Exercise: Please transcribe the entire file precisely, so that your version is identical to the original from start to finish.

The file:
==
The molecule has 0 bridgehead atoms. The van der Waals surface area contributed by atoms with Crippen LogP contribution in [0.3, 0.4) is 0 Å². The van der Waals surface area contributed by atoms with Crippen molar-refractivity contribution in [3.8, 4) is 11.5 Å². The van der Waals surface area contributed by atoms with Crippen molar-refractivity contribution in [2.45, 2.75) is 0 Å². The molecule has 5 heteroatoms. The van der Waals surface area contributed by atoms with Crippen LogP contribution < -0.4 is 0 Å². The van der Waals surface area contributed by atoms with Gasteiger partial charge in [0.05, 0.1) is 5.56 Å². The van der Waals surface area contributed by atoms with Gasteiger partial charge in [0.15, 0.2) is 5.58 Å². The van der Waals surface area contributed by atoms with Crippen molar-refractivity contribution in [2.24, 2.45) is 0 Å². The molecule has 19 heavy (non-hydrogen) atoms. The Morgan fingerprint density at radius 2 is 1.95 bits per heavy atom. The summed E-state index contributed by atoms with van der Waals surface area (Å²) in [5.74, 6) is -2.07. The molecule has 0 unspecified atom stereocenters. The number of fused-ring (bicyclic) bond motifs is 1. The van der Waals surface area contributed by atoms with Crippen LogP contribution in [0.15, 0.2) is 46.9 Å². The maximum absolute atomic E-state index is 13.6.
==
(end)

The molecule has 0 bridgehead atoms. The van der Waals surface area contributed by atoms with Crippen LogP contribution in [0.3, 0.4) is 0 Å². The van der Waals surface area contributed by atoms with Crippen molar-refractivity contribution in [3.8, 4) is 11.5 Å². The van der Waals surface area contributed by atoms with Crippen molar-refractivity contribution in [2.45, 2.75) is 0 Å². The molecule has 5 heteroatoms. The van der Waals surface area contributed by atoms with Crippen LogP contribution < -0.4 is 0 Å². The van der Waals surface area contributed by atoms with Gasteiger partial charge in [0.05, 0.1) is 5.56 Å². The van der Waals surface area contributed by atoms with Gasteiger partial charge in [0.15, 0.2) is 5.58 Å². The van der Waals surface area contributed by atoms with Crippen molar-refractivity contribution in [2.24, 2.45) is 0 Å². The molecule has 19 heavy (non-hydrogen) atoms. The Morgan fingerprint density at radius 2 is 1.95 bits per heavy atom. The summed E-state index contributed by atoms with van der Waals surface area (Å²) in [5.74, 6) is -2.07. The molecule has 0 unspecified atom stereocenters. The number of fused-ring (bicyclic) bond motifs is 1. The van der Waals surface area contributed by atoms with Crippen LogP contribution in [0.15, 0.2) is 46.9 Å². The maximum absolute atomic E-state index is 13.6.